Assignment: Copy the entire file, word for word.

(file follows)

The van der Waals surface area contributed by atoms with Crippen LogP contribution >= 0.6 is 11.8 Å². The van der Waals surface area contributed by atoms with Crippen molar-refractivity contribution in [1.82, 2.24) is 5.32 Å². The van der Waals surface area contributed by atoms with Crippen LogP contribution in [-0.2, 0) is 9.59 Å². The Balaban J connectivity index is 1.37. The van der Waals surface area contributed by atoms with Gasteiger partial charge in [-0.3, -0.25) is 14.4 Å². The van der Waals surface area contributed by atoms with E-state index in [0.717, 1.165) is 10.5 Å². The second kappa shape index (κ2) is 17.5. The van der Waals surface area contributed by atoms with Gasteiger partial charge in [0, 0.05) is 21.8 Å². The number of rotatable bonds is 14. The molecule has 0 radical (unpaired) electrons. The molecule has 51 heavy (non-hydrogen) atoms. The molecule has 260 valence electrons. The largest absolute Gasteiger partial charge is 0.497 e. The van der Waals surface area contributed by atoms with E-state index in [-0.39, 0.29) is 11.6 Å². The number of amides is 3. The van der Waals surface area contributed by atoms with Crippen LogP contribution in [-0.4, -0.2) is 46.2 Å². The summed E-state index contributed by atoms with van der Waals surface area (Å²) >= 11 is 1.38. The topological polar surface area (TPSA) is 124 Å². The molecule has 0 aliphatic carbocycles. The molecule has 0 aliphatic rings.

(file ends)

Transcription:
The van der Waals surface area contributed by atoms with Crippen LogP contribution >= 0.6 is 11.8 Å². The van der Waals surface area contributed by atoms with Crippen molar-refractivity contribution in [1.82, 2.24) is 5.32 Å². The van der Waals surface area contributed by atoms with Crippen LogP contribution in [-0.2, 0) is 9.59 Å². The Balaban J connectivity index is 1.37. The van der Waals surface area contributed by atoms with Gasteiger partial charge in [-0.3, -0.25) is 14.4 Å². The van der Waals surface area contributed by atoms with E-state index in [0.717, 1.165) is 10.5 Å². The second kappa shape index (κ2) is 17.5. The van der Waals surface area contributed by atoms with Gasteiger partial charge in [0, 0.05) is 21.8 Å². The number of rotatable bonds is 14. The molecule has 0 radical (unpaired) electrons. The molecule has 51 heavy (non-hydrogen) atoms. The molecule has 260 valence electrons. The largest absolute Gasteiger partial charge is 0.497 e. The van der Waals surface area contributed by atoms with E-state index in [-0.39, 0.29) is 11.6 Å². The number of amides is 3. The van der Waals surface area contributed by atoms with Crippen LogP contribution in [-0.4, -0.2) is 46.2 Å². The summed E-state index contributed by atoms with van der Waals surface area (Å²) >= 11 is 1.38. The topological polar surface area (TPSA) is 124 Å². The molecule has 0 aliphatic carbocycles. The molecule has 0 aliphatic rings.